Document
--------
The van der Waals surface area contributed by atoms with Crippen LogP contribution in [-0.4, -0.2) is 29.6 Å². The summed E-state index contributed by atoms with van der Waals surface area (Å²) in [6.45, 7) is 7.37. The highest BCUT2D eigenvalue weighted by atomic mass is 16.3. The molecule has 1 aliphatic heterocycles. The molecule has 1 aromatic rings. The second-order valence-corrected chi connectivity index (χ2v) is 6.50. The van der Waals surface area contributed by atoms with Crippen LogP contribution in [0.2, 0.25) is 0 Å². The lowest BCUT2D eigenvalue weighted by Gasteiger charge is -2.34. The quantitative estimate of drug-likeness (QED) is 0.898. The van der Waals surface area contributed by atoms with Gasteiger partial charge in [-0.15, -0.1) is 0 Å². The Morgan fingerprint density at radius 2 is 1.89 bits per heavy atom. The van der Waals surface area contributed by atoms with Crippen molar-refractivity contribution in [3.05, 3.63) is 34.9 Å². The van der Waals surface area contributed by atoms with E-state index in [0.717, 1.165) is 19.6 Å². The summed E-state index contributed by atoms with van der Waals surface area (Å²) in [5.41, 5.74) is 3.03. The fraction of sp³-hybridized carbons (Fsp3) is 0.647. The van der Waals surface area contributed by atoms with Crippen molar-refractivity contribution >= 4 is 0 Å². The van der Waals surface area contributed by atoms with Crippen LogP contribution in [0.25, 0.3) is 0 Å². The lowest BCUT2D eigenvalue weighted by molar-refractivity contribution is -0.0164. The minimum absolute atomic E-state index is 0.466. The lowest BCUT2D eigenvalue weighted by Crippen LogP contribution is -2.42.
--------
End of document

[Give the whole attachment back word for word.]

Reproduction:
The van der Waals surface area contributed by atoms with Crippen LogP contribution in [-0.4, -0.2) is 29.6 Å². The summed E-state index contributed by atoms with van der Waals surface area (Å²) in [6.45, 7) is 7.37. The highest BCUT2D eigenvalue weighted by atomic mass is 16.3. The molecule has 1 aliphatic heterocycles. The molecule has 1 aromatic rings. The second-order valence-corrected chi connectivity index (χ2v) is 6.50. The van der Waals surface area contributed by atoms with Crippen LogP contribution in [0.2, 0.25) is 0 Å². The lowest BCUT2D eigenvalue weighted by Gasteiger charge is -2.34. The quantitative estimate of drug-likeness (QED) is 0.898. The van der Waals surface area contributed by atoms with Gasteiger partial charge in [-0.15, -0.1) is 0 Å². The Morgan fingerprint density at radius 2 is 1.89 bits per heavy atom. The van der Waals surface area contributed by atoms with Crippen molar-refractivity contribution in [3.05, 3.63) is 34.9 Å². The van der Waals surface area contributed by atoms with E-state index in [0.717, 1.165) is 19.6 Å². The summed E-state index contributed by atoms with van der Waals surface area (Å²) in [5.41, 5.74) is 3.03. The fraction of sp³-hybridized carbons (Fsp3) is 0.647. The van der Waals surface area contributed by atoms with Crippen molar-refractivity contribution >= 4 is 0 Å². The van der Waals surface area contributed by atoms with Crippen LogP contribution in [0.25, 0.3) is 0 Å². The lowest BCUT2D eigenvalue weighted by molar-refractivity contribution is -0.0164. The minimum absolute atomic E-state index is 0.466. The lowest BCUT2D eigenvalue weighted by Crippen LogP contribution is -2.42.